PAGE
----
The next International Interconnect Technology Conference (IITC 2012) will be held in San Jose in a couple of weeks (June 4-6). This is a good opportunity to recall that, in some sense, the reason for scaling silicon down has changed in recent years from packing more transistors in a square (or cubic) millimeter to increasing functionality and performance at reduced power. An ever higher fraction of the power dissipation resides in the interconnect â both in the net switching itself as well as in the ever-increasing number of repeaters required to re-power more and more âlongâ nets.
Estimates of the area dedicated to repeaters as technology shrinks vary but even if the early predictions of 70% cells being dedicated to repeaters at 32 nm may have not come to pass (Saxena, TCAD 2004), a large fraction of chip power is now dissipated by interconnect structures. This is particularly true in FPGAs where the interconnect share of routing-related dynamic power may easily reach 2/3 of the power, but even non-programmable devices have been reported to have half of their power dissipated in the wires already at 90nm. The following slide is from the 2006 High Performance Embedded Computing workshop.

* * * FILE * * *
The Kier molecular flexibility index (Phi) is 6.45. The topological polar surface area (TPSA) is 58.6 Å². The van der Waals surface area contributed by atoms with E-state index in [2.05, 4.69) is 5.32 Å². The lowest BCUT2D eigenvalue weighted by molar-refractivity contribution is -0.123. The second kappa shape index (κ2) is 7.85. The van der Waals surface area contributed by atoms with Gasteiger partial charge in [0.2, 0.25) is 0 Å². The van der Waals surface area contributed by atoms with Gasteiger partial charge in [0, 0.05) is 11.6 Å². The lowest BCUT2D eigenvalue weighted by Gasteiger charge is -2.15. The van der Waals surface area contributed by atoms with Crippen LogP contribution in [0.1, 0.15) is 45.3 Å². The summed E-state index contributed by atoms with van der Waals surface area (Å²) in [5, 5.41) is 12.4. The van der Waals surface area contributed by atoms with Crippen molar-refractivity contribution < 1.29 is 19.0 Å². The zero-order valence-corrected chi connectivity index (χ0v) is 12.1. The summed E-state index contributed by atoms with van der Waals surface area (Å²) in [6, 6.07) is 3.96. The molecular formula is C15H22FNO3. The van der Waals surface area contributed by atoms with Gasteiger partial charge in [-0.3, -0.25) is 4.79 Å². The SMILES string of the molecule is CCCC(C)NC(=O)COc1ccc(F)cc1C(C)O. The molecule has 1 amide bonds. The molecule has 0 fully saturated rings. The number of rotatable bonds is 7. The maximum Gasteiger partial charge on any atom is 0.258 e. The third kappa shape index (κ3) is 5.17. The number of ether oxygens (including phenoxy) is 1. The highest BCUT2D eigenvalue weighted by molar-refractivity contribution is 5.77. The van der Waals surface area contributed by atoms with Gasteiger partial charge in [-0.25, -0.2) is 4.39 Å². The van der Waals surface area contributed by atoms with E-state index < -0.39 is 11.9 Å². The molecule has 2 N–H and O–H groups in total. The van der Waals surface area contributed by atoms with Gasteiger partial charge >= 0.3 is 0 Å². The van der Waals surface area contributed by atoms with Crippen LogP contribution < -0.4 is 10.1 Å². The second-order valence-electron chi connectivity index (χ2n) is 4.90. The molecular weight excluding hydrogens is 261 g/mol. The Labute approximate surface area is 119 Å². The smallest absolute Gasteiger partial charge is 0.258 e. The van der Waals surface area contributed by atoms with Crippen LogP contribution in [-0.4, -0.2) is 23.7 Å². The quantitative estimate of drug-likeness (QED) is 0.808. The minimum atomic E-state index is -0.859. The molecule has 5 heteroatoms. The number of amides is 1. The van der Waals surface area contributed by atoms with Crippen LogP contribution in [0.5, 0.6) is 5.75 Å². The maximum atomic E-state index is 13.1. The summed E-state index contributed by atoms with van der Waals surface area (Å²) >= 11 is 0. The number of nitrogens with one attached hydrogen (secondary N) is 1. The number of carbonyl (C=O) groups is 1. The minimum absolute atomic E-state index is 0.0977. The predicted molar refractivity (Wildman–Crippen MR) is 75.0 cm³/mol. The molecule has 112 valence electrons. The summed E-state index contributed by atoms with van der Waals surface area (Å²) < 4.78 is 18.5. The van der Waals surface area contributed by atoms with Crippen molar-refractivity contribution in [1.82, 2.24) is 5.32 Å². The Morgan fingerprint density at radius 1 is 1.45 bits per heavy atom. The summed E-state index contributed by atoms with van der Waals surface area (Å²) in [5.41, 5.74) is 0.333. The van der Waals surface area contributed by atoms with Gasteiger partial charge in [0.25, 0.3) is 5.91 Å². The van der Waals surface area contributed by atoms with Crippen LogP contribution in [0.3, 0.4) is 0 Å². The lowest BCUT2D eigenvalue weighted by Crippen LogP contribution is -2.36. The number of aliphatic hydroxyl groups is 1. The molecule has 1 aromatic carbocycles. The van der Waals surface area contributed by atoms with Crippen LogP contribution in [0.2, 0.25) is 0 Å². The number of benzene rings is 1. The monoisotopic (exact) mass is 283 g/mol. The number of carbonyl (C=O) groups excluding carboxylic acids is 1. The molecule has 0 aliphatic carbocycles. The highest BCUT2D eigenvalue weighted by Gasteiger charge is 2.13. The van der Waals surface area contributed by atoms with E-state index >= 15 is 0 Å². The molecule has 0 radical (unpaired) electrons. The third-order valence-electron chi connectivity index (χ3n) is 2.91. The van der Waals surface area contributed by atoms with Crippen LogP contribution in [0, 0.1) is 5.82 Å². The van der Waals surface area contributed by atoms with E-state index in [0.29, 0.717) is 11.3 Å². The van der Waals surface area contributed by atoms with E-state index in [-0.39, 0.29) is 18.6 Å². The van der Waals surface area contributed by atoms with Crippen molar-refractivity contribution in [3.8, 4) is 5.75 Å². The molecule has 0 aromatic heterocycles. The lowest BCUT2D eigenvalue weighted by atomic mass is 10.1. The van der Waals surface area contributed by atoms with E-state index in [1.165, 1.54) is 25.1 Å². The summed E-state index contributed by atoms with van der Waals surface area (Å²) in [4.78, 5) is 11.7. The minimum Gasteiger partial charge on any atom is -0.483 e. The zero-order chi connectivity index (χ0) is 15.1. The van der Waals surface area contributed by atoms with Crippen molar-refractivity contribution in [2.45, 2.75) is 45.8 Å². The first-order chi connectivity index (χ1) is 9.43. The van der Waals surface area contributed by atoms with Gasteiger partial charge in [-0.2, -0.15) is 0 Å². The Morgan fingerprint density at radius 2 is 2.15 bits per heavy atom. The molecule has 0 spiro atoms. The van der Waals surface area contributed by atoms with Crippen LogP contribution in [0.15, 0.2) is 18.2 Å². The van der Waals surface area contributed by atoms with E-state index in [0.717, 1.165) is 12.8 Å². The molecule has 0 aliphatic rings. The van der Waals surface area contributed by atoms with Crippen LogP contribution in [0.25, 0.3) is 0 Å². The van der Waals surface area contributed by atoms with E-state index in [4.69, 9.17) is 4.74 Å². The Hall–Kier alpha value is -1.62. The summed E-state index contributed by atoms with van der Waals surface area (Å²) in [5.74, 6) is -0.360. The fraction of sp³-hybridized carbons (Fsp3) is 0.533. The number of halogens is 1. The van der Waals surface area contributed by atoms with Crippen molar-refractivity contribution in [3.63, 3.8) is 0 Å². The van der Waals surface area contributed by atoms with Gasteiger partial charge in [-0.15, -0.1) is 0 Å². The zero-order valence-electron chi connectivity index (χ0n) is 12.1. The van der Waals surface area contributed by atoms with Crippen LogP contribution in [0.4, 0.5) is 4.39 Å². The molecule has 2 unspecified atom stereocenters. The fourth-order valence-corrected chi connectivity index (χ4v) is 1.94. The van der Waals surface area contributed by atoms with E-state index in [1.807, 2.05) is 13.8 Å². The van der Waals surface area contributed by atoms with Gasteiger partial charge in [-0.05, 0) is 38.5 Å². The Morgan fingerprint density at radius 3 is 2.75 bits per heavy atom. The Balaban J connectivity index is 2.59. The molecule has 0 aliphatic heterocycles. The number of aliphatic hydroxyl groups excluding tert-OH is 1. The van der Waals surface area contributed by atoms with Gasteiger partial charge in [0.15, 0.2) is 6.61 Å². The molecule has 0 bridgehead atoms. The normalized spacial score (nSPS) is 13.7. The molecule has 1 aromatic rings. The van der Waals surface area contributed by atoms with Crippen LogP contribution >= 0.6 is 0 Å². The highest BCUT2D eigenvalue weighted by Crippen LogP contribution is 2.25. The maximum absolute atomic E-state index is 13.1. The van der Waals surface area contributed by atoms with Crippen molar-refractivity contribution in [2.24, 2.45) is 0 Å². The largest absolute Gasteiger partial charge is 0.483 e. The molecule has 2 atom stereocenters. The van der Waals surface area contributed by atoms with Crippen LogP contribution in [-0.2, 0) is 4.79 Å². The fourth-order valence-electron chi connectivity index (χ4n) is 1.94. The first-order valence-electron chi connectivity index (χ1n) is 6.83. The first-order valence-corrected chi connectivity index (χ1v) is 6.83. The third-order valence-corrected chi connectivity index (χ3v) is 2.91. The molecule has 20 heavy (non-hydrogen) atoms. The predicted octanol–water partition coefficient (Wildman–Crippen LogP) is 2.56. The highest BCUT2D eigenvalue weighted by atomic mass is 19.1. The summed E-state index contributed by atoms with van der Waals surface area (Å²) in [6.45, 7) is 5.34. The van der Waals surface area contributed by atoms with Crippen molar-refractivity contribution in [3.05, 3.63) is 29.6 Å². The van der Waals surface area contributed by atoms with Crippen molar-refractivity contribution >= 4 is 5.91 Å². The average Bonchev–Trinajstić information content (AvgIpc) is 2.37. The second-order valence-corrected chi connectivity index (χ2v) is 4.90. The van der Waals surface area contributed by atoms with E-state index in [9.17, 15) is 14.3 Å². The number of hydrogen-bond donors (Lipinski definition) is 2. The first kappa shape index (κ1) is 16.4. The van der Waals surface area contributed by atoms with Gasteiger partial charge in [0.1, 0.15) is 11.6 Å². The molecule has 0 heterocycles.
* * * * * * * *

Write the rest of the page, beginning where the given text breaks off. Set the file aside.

Yet there is a fly in this ointment â TSVs with aspect ratio of 50:1 are not likely to happen, and using nanometer-TSV with extremely thin silicon layers to maintain AR below 10 creates problems of its own. Just recently IMEC reported stress issues at 25 micron thickness and âfound that increase in the die thickness from 25 to 50 um resulted in a stress reduction of 3X. Final conclusions were that 50 um thickness die were currently much better option for scalable manufacturable process.â In other words, the road to nanometer-scale vertical connections does not go through scaling down TSVs but through monolithic process and layer transfer.
I find all this a nice illustration of the importance of the monolithic stacking approach that is also easily visible using our free simulator, IntSim.